Hiring Mistakes and How to Avoid Them

Hiring Mistakes to AvoidAs an executive coach I often hear leaders complain that they are unable to find top tier executives in spite of the high unemployment rate.
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These leaders believe that there is a paucity of suitable talent because they cannot find individuals with the skill sets they need.  What these executives do not know is that they continue to perpetuate hiring mistakes that prevent them from finding the right candidates for the job.
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The following are some of the mistakes that leaders make when hiring and how to avoid them:

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Failing to plan for the interview

Too many hiring executives do not prepare for the interview sessions. While most interviewees will spend sleepless nights preparing, rehearsing their answers and searching for information, few leaders ever take enough time to plan for the interview.
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Solution

If there are three or four executives who will interview this candidate, after the initial HR screening, planning should consist of the following:
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  • Which specific areas will each executive focus on?  For example, an R&D executive might not only want to know about the candidate’s expertise and exposure to R&D in his previous job, but also at what level did this executive interface, what specific input did this candidate have, and what types of challenges did this candidate confront and solve working with R&D (candidate should supply examples).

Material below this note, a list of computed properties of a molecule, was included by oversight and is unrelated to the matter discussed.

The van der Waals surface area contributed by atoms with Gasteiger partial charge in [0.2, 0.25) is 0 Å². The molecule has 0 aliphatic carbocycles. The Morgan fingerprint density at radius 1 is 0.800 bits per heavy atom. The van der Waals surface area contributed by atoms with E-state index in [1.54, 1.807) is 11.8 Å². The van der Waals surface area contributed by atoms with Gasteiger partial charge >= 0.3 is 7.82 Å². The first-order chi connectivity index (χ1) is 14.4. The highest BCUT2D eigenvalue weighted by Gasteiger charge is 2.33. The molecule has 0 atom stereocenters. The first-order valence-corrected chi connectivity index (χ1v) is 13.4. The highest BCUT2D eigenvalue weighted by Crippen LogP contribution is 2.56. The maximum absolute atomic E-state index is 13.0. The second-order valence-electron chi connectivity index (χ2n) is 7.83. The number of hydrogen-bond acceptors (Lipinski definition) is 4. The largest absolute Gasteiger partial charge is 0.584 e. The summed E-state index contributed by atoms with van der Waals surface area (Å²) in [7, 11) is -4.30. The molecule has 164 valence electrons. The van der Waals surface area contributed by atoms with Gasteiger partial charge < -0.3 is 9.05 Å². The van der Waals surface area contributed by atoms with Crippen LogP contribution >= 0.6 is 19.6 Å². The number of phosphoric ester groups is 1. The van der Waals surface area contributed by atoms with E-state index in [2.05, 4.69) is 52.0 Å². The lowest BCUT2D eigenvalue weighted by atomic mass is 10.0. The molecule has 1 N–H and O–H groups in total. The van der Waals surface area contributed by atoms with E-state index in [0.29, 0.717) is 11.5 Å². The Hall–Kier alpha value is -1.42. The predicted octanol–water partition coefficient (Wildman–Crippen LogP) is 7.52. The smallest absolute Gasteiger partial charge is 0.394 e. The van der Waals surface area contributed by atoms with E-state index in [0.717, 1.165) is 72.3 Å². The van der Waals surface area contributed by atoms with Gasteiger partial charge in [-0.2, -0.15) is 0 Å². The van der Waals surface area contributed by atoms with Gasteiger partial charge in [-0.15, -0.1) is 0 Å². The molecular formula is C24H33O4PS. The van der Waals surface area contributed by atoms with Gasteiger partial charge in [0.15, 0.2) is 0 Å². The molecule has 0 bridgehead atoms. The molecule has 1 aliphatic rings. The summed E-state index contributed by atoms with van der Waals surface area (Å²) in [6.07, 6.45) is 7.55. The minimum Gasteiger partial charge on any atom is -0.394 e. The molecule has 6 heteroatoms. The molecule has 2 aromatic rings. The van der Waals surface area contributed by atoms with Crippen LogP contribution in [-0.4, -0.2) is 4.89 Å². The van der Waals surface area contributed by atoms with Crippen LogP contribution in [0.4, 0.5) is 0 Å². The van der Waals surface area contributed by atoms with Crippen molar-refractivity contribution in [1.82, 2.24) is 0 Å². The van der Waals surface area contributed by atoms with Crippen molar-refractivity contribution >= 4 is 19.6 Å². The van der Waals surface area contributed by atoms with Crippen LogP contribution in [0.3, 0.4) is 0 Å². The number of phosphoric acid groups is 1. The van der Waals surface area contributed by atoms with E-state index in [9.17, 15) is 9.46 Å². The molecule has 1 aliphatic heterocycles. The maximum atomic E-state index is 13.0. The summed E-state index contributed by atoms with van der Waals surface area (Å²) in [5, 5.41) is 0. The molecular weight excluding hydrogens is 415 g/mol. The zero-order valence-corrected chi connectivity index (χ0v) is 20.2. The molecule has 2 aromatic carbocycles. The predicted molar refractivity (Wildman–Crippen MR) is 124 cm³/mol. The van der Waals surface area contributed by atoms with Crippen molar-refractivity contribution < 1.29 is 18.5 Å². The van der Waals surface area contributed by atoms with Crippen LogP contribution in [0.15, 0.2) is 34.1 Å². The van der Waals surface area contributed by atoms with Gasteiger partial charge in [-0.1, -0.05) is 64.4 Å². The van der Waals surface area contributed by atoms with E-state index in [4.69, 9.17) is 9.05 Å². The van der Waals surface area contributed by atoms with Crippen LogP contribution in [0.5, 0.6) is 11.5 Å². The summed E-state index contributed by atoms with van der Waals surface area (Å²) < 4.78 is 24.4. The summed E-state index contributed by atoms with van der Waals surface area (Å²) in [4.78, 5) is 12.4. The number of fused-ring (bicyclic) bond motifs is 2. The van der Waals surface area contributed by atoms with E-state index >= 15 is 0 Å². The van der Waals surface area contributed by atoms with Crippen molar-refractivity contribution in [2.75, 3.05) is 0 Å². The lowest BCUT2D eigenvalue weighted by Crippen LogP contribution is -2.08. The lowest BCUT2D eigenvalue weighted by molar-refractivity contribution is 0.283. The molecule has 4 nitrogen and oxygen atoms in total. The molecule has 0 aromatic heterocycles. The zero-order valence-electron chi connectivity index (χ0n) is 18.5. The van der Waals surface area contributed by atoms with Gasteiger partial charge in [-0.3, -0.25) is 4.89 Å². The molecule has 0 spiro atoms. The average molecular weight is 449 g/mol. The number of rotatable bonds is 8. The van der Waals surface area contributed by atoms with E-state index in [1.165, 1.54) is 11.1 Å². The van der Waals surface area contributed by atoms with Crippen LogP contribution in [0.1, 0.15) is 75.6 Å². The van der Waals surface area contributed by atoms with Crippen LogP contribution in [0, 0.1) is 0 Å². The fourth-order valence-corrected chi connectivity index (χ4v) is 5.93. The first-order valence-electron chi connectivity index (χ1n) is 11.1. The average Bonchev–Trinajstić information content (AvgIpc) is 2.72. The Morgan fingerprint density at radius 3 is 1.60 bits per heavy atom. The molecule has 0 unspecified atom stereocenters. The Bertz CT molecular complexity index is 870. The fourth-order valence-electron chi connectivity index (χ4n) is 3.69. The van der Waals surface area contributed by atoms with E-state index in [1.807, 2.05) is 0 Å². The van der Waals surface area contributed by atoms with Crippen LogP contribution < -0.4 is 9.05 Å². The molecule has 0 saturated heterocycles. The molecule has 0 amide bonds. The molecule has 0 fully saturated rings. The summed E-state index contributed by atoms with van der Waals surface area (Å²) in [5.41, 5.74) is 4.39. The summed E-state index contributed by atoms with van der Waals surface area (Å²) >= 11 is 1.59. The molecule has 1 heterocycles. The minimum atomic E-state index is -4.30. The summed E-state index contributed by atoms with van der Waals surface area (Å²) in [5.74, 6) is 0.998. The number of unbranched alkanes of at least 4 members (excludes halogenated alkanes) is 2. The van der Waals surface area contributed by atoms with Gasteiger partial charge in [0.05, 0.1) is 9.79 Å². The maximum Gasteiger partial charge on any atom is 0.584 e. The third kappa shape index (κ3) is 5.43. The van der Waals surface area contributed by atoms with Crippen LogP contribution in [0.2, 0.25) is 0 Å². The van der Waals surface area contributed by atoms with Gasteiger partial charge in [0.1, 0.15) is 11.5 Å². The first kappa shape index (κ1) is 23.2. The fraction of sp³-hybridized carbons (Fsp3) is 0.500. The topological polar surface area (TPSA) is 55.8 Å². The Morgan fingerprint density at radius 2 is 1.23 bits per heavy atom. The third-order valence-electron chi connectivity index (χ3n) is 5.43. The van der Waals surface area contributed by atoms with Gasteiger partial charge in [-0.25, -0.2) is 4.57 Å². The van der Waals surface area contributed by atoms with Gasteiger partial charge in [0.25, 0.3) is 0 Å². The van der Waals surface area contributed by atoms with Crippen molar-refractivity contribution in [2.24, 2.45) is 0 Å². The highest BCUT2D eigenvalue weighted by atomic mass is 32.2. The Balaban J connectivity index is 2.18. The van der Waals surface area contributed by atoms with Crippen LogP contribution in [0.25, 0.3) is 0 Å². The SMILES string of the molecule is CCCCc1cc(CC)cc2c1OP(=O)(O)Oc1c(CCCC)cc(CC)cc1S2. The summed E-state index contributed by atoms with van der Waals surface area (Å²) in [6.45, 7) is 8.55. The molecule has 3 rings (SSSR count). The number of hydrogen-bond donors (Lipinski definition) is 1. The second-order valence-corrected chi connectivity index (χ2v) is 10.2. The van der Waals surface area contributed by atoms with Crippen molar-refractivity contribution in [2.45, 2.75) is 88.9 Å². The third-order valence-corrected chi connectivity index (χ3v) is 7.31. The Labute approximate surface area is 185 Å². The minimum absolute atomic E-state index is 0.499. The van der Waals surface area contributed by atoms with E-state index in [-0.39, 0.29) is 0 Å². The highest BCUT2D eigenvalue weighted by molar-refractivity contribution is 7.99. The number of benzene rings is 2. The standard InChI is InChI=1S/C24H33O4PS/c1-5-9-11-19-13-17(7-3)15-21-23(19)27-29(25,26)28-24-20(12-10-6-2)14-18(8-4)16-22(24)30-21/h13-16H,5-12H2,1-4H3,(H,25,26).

• How will information be shared between executives after the interview?  Who’s input would be most valuable?
  • What would be a deal breaker for each interviewer?
  • If leaders will be interviewing in tandem, how will the interview be conducted, who will ask questions first, etc.
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I don’t recommend that there be more than two people interviewing a candidate at the same time. The candidate will be much more guarded and you won’t really get a good reading of the person’s personality, as you would if you took the time to have a one-on-one meeting.
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Relying entirely on the interview to evaluate a candidate

Interviews involve a lot of talking and most applicants are well prepped for them. During the interview candidates tell the interviewers what they want to hear. This can result in a skewed reading of the candidate, since the interview is such a contrived conversation. Hiring a candidate based solely on their performance in the interview is one sure way of ending up with the wrong person.
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Solution
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The hiring process should begin long before the actual interview with the candidate. HR should complete thorough reference checks with former employers that hunt for any inconsistencies.  Social media (LinkedIn, Facebook) will supply another source of information.  Once you have established an interest in a specific candidate, arrange lunch or dinner with this individual to evaluate them in a different setting.
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Hiring from your competitor
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This is a common hiring mistake that leaders make, especially given fierce marketplace competition.  Although this can be a smart move, it can also resonate negatively since there is no guarantee that the candidate will perform as well as when they were working for your competitor.
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Solution
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Ensure that you drill the candidate on their ability to perform the job you have. Your company’s culture is invariably different than your competitor’s, which renders your questions even more important.  Beyond the candidate’s technical expertise, probe with behavioral questions, such as “what aspects of your current employer would you change and why?” to gain real insight.

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